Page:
What Will Personal Injury Claims Look Like Post-Brexit?

The European Commission and the UK Government recently published advice on travelling in Europe in a post-Brexit world, however there was little mention of what to do if you are injured whilst abroad.

Rob Dempsey, personal injury lawyer at Roythornes Solicitors, takes a look at how the process could change once we leave the EU.

An injury of any kind is incredibly distressing, but for it to happen whilst in a foreign country can be particularly upsetting. It is therefore vital for claimants to know what remedies are available.

The European Commission and the UK Government recently published advice on travelling in Europe in a post-Brexit world. However, the advice very much centred on issues such as baggage control and passport renewal with almost no mention as to what may happen if you sustain an injury whilst in Europe.

One remedy which will be lost post-Brexit is the ability to pursue the insurer of the defendant directly in the UK. For example, prior to Brexit if a UK resident was injured at the hands of a French defendant, it would be possible to identify the defendant’s insurer and sue the insurer’s representatives from the UK.

Similarly, European directives created this same remedy specifically in regard to road traffic accidents. The benefits associated with this arrangement include the removal of language barriers and the need to travel to attend court hearings.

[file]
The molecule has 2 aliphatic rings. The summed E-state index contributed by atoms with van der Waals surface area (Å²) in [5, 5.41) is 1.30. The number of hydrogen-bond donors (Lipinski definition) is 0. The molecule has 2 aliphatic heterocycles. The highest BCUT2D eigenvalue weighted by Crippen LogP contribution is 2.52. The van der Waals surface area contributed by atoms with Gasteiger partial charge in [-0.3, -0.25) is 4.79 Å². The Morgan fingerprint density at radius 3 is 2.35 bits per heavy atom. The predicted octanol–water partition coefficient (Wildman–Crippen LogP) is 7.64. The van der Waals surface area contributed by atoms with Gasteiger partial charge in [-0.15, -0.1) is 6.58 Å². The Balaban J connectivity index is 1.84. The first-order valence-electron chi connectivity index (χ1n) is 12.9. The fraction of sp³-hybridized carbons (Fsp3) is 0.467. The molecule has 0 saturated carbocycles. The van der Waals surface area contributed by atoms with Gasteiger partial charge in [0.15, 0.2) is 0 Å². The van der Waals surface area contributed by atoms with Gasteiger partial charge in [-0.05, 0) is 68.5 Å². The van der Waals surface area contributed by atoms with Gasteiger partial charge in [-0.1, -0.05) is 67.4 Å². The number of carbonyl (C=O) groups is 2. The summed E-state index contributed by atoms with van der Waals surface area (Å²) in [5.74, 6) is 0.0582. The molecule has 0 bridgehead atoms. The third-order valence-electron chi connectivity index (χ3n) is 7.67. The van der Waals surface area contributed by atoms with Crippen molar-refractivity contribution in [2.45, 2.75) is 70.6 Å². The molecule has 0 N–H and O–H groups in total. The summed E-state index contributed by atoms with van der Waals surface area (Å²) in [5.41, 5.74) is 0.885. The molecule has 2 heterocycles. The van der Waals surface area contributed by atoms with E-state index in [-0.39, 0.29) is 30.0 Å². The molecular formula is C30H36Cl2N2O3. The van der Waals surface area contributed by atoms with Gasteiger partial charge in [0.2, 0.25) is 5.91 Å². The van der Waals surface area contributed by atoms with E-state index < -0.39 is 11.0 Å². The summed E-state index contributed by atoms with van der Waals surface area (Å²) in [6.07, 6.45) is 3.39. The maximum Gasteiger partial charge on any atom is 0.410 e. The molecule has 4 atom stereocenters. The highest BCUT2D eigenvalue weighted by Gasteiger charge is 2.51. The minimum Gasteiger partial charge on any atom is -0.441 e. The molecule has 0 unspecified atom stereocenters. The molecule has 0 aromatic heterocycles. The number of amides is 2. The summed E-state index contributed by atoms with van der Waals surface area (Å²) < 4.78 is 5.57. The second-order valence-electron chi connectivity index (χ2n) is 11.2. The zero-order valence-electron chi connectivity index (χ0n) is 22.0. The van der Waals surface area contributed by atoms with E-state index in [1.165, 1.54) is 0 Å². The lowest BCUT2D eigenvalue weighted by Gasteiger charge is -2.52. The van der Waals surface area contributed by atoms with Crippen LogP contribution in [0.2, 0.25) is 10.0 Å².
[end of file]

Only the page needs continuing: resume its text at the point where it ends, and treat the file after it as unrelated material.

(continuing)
There are however, areas that will remain unaffected by Brexit, such as the ‘Package Regulations’ which are incorporated into UK law regardless of the EU. A package holiday offers a much higher level of protection – if you sustain an injury whilst on said holiday there is still a potential remedy through the UK courts.

It will still be necessary to show standards have been breached – by reference to the law of the country where the injury occurred – but there’ll be no need to travel back to the country to give evidence at trial or to be examined by a medical expert.

The UK is also a signatory to a number of international conventions outside the remit of the EU. These include specific conventions which offer potential remedies to claimants injured whilst travelling by air or sea. These will remain unaffected by Brexit.

The above developments point to the advantage of booking holidays as a package rather than separate components, so there can be some level of protection in the event of an injury. The international conventions which already apply to international travel, and which are unaffected by the EU, point to the possibility of the UK entering into separate agreements so that similar protections that exist in a pre-Brexit world can be sought.

This does however leave a period of uncertainty in any transition period, during which time the only remedy may be to liaise directly with a solicitor in the country where the accident happened.

1 Comment
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